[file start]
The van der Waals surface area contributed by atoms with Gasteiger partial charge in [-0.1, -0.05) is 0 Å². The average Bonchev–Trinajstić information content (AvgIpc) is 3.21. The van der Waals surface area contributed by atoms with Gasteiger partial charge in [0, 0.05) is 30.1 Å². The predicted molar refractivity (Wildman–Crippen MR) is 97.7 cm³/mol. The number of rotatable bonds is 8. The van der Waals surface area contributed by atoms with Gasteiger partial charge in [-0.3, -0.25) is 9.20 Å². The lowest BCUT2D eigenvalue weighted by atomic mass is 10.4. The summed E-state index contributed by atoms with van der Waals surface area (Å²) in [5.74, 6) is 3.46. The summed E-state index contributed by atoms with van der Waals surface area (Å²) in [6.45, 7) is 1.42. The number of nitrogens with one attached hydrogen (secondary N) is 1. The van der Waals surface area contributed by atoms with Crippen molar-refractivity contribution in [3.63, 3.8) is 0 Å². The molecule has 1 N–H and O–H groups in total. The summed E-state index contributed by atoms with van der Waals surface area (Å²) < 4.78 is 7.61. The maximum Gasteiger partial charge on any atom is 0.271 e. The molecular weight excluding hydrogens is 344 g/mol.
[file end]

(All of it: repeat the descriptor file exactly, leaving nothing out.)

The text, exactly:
The van der Waals surface area contributed by atoms with Gasteiger partial charge in [-0.1, -0.05) is 0 Å². The average Bonchev–Trinajstić information content (AvgIpc) is 3.21. The van der Waals surface area contributed by atoms with Gasteiger partial charge in [0, 0.05) is 30.1 Å². The predicted molar refractivity (Wildman–Crippen MR) is 97.7 cm³/mol. The number of rotatable bonds is 8. The van der Waals surface area contributed by atoms with Gasteiger partial charge in [-0.3, -0.25) is 9.20 Å². The lowest BCUT2D eigenvalue weighted by atomic mass is 10.4. The summed E-state index contributed by atoms with van der Waals surface area (Å²) in [5.74, 6) is 3.46. The summed E-state index contributed by atoms with van der Waals surface area (Å²) in [6.45, 7) is 1.42. The number of nitrogens with one attached hydrogen (secondary N) is 1. The van der Waals surface area contributed by atoms with Crippen molar-refractivity contribution in [3.63, 3.8) is 0 Å². The molecule has 1 N–H and O–H groups in total. The summed E-state index contributed by atoms with van der Waals surface area (Å²) < 4.78 is 7.61. The maximum Gasteiger partial charge on any atom is 0.271 e. The molecular weight excluding hydrogens is 344 g/mol.